How is quantum technology used in the military?

The dangers that quantum technology poses to encryption networks have increased geopolitical sensitivity, forcing the US, China and other major global players to develop national quantum strategies.

The Pentagon, the Chinese People’s Liberation Army (PLA) and NATO are among the leading military agencies investing heavily in quantum technology, according to GlobalData’s Quantum Computing in Aerospace, Defense and Security – Thematic Intelligence report.

Three main lines are used in defense: quantum computers (to process large amounts of data faster and more accurately than traditional computers), quantum sensing (detecting enemy submarines or mines), and quantum communications (secure communication channels protected from eavesdropping).

Pentagon at its peak?

Close ties with Microsoft, IBM, Intel and other technology giants give the US a significant advantage in developing quantum technology for military applications.

In 2022, President Biden signed the CHIPS and Science Act, which “authorizes new investments in fundamental quantum research programs,” while the US military also announced $3 billion in federal quantum projects, with another $1.2 billion coming from the National Quantum Initiative.

The Pentagon’s so-called “black budget” projects are expected to further fund quantum computing initiatives.

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While the US may struggle to compete with China’s focused research in quantum communications through its centralized, state-led approach, the vast array of hardware research increases the likelihood that major quantum breakthroughs will happen in Washington first.

Beijing wants to keep pace

The US CHIPS and Science Act is open to its intentions to “counter China” – which will be no small feat.

China is investing more than $15 billion in quantum computing over the next five years, drawing expertise from across the country through its $10 billion National Quantum Lab at USTC Hefei.

In the long run, China’s autocratic economic model will be an advantage over the US; less bureaucracy and resistance to quantum investments.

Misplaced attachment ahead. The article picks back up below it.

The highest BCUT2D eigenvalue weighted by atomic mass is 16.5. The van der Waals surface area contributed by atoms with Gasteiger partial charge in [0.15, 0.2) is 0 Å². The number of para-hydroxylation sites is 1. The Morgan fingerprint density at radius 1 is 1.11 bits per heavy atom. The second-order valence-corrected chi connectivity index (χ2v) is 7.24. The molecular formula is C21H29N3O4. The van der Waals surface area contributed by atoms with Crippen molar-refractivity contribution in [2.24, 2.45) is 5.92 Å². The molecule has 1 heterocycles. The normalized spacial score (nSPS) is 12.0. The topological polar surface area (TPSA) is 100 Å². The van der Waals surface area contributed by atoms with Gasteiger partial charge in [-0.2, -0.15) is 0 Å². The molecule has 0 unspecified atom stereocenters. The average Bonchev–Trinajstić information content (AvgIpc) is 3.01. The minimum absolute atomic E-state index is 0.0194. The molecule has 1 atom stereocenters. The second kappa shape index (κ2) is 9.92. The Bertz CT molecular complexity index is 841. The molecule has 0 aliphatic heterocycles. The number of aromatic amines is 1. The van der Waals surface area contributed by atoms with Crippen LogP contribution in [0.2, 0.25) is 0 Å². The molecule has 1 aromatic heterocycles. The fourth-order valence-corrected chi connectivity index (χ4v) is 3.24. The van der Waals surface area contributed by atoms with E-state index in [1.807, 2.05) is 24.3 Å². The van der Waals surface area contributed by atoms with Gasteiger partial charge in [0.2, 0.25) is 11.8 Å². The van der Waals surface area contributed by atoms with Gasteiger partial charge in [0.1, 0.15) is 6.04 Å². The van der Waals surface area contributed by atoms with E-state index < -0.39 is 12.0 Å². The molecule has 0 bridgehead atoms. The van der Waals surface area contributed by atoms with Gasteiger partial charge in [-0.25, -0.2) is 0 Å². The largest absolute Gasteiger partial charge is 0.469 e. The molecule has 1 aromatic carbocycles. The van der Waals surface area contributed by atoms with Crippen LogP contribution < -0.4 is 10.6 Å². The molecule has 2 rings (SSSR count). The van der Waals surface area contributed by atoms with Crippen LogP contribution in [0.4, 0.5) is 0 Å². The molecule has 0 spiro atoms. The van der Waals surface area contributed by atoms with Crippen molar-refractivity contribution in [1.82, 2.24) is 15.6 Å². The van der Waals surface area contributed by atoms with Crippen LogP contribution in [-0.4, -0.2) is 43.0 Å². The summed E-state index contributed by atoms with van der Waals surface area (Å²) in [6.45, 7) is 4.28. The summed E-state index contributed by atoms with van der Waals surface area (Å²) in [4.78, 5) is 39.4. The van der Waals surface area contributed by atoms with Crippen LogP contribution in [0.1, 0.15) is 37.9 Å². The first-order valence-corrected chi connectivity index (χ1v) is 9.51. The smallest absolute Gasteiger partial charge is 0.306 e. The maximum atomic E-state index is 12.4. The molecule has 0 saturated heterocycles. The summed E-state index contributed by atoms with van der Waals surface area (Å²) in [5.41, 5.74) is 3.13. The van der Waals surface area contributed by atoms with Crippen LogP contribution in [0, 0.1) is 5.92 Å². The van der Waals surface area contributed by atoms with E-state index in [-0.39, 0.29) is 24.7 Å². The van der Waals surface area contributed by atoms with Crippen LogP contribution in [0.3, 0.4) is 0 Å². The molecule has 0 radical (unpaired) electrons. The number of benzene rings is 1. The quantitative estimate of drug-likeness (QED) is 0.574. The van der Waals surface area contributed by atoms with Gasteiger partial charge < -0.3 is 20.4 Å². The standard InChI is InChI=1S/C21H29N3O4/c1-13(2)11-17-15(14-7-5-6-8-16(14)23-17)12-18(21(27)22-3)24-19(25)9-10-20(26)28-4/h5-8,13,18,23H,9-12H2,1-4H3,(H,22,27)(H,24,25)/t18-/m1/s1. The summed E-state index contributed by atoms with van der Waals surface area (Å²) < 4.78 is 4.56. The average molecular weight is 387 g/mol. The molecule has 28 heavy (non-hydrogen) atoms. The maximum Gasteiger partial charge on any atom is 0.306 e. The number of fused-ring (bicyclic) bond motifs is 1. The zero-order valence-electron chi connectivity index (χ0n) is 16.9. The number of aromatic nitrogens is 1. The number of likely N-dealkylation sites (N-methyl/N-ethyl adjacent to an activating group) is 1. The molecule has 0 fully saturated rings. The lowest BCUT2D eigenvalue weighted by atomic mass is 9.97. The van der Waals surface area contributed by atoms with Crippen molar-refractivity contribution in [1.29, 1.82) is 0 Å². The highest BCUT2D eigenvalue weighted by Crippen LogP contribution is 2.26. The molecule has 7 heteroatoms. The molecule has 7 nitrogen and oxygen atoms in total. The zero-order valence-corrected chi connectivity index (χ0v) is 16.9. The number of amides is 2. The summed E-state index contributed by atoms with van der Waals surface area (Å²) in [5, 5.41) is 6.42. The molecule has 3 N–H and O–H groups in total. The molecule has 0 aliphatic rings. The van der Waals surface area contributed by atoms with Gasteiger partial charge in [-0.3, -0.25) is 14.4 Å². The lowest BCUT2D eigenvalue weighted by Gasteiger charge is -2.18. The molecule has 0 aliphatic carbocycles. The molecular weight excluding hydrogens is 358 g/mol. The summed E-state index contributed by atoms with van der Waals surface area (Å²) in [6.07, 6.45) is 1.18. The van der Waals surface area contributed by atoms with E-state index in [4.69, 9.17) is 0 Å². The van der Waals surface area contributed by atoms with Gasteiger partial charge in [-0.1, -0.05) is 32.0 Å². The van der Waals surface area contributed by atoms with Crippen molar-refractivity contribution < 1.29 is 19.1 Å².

Although Beijing maintains a cloud of secrecy around the nature of its quantum investments, “intermittent announcements demonstrate its strong position in quantum computing,” the report adds.

For example, the PLA is the world leader in quantum communications through the Micius satellite project and the Beijing-Shanghai Quantum Secure Communication Backbone. But the claims of quantum supremacy from some of the world’s fastest photon-based and supercomputing quantum computers demonstrate its true potential.

Who are the other players in quantum technology?

Although the EU’s Quantum Technologies Flagship program is far behind the US and China, it will provide $1.2 billion in funding over the next decade.

Individual Member States are implementing various R&D initiatives, with France and Germany, Europe’s largest economies, having the most comprehensive national strategies.

Germany announced $3 billion in May 2023 to develop quantum technologies, and while startups in the Netherlands, Finland, Spain and Austria have made notable contributions, this number remains unsurpassed.

In February 2021, NATO Defense Ministers endorsed the Emerging and Disruptive Technologies Strategy (EDT), in which quantum technology was one of nine technology areas promoted.

NATO’s Defense Innovation Accelerator for the North Atlantic (DIANA) has been a particular driver of quantum investment.

DIANA’s conceptualizations of underwater quantum warfare, inertial navigation, and chemical sensing have been widely used as benchmarks for the technology’s military applications.

The EU and NATO investments will be driven in part by Russia – a newer quantum computing player.

Together with India, Moscow set out a quantum agenda in 2020. Both governments have pledged $1 billion, with Russia’s National Quantum Laboratory, run by state nuclear energy company Rosatom, pledging to specialize in the application of quantum technologies in the nuclear industry.

However, the report concludes that both countries’ smaller talent pools and loosely constructed ecosystems mean it will take several years before they are competitive with the US, China and other more established quantum players.